I know that Processing is intended to hide the technical details to the creative programmer and I think this is a good thing.
ProcessingJS is a great thing as it brings this to the web, but there is a bit of web-designer know-how that you need to know in order to get started.
if you are, that's a slightly tricky example since it doesn't give you
any reference with regard to what goes in the <head> and what goes in
the <body> (though it might be implied that its all in the <body>
since the <canvas> won't be in the <head>.
instead, try pomax's example located here under "Putting your sketch
in line on a page":
as pomax notes, this is not the "preferred" way of using
processing.js; you can see his explanation for why below the example.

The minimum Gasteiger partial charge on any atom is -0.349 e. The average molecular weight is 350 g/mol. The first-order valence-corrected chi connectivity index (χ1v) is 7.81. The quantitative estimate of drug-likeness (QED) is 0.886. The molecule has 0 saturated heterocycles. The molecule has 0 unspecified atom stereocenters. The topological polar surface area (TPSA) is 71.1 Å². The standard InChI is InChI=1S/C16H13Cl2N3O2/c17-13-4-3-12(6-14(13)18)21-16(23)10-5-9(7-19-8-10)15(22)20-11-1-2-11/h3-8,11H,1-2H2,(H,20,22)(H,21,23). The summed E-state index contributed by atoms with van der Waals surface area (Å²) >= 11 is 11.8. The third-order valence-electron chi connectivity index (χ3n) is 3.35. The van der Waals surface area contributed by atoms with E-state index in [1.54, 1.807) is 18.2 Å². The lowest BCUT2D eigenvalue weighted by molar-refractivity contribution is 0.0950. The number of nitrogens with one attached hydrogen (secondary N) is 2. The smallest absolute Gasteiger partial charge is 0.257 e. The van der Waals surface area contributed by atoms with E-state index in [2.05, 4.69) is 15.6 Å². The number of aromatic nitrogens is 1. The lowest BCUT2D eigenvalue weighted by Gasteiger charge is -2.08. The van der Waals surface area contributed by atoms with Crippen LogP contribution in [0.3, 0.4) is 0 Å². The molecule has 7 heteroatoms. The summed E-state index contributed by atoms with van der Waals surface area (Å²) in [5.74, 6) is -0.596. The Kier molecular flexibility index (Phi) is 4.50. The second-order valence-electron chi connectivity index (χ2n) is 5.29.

as i understand servers and clients your server is agnostic when it
comes to supporting canvas or processing. its just a place to get the
files from, it doesn't do any of the computation (in this use case).
it is possible that your browser doesn't support canvas but i doubt
that is the problem in this case since your sketch doesn't work in my
browser and my browser does support canvas. unless its internet
explorer which i think was late to the game on supporting canvas. one
thing to be aware of with free server space (or any space for that
matter) is that where ever you put the files in needs to have
permissions such that the browser can access the file. this does not
appear to be a problem in your sketch because i was able to see that
it downloaded the processing.js file using firebug and your processing
code is inline.